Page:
Employees aren't given a handbook or presented with guidelines for using the office bathroom because it's assumed that people know how to use the facilities properly. Unfortunately, there usually are certain people in the office who fail to treat public restrooms as nicely as they do their bathrooms at home. You can do your part to keep the workplace bathroom in a more pleasant state by observing certain rules.
Make It Quick
Workplace bathrooms range in size from company to company, but chances are the facilities aren't palatial. The number of stalls and sinks is likely determined as the number needed to best accommodate the amount of workers on that particular floor. When bathrooms get crowded, it's best to get in and out quickly. Don't dawdle by the sink area socializing and don't hide in a stall to avoid seeing the boss.
Keep the Area Clean
You don't have to take on janitorial duties, but by making sure you keep the bathroom as clean as possible, you can inspire those around you to follow suit. Make sure the toilet seat is clean and dry after you flush. Ladies, wrap up sanitary napkins and dispose of them in the garbage or special bins in the stalls. Pick up after yourself if you drop toilet paper, tissues or paper towels on the floor. If you drip soap or water around the sink or onto the floor, wipe it up -- this is especially important on the floor, where it becomes a slipping hazard.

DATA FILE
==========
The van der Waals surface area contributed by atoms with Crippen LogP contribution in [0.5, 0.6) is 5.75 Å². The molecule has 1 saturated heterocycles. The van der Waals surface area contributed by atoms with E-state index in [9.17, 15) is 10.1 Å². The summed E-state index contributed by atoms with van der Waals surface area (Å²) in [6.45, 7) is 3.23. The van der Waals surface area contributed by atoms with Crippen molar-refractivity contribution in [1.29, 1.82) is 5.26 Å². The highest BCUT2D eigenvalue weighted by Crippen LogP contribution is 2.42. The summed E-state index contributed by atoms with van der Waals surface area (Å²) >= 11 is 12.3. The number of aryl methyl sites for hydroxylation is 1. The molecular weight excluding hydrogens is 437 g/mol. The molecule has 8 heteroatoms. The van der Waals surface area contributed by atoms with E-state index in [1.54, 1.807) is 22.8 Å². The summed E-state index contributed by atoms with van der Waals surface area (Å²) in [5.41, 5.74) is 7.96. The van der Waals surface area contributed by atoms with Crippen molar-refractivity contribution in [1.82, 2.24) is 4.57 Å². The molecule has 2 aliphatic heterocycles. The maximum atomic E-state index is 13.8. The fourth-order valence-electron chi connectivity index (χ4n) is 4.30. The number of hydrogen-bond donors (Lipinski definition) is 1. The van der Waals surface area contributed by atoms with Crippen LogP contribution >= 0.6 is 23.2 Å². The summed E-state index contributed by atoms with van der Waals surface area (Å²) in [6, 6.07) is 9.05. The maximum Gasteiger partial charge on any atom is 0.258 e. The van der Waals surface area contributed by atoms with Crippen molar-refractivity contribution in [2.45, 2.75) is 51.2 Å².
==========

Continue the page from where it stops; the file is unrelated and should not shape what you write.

Just because you didn't clog a toilet, crack a seat or cause a faucet to drip doesn't mean you should ignore these and other problems, assuming someone else will notify the maintenance department. Take it upon yourself to contact the maintenance staff so the repairs can be made in short order, particularly if a hazardous situation exists. In the meantime, if necessary, hang a sign on the door of the stall or the restroom itself warning others of the problem.
The consideration you show to your co-workers around the office must extend into the bathroom area, as well. Knock on stall doors or give a quick peek for feet instead of assuming a stall is free and barging in. Don't talk loudly or gossip in this enclosed, echoing space; it's unprofessional and annoying. Last, but not least -- wait your turn; no one likes a line-cutter.
Jennifer Pinto has been an editor and reporter since 1999, working with newspapers in the Midwest and on the East Coast. She serves as a contributor for several print and online publications, covering business, real estate, religion, home improvement and interior design. Pinto earned her B.A. in English and psychology at Northern Illinois University.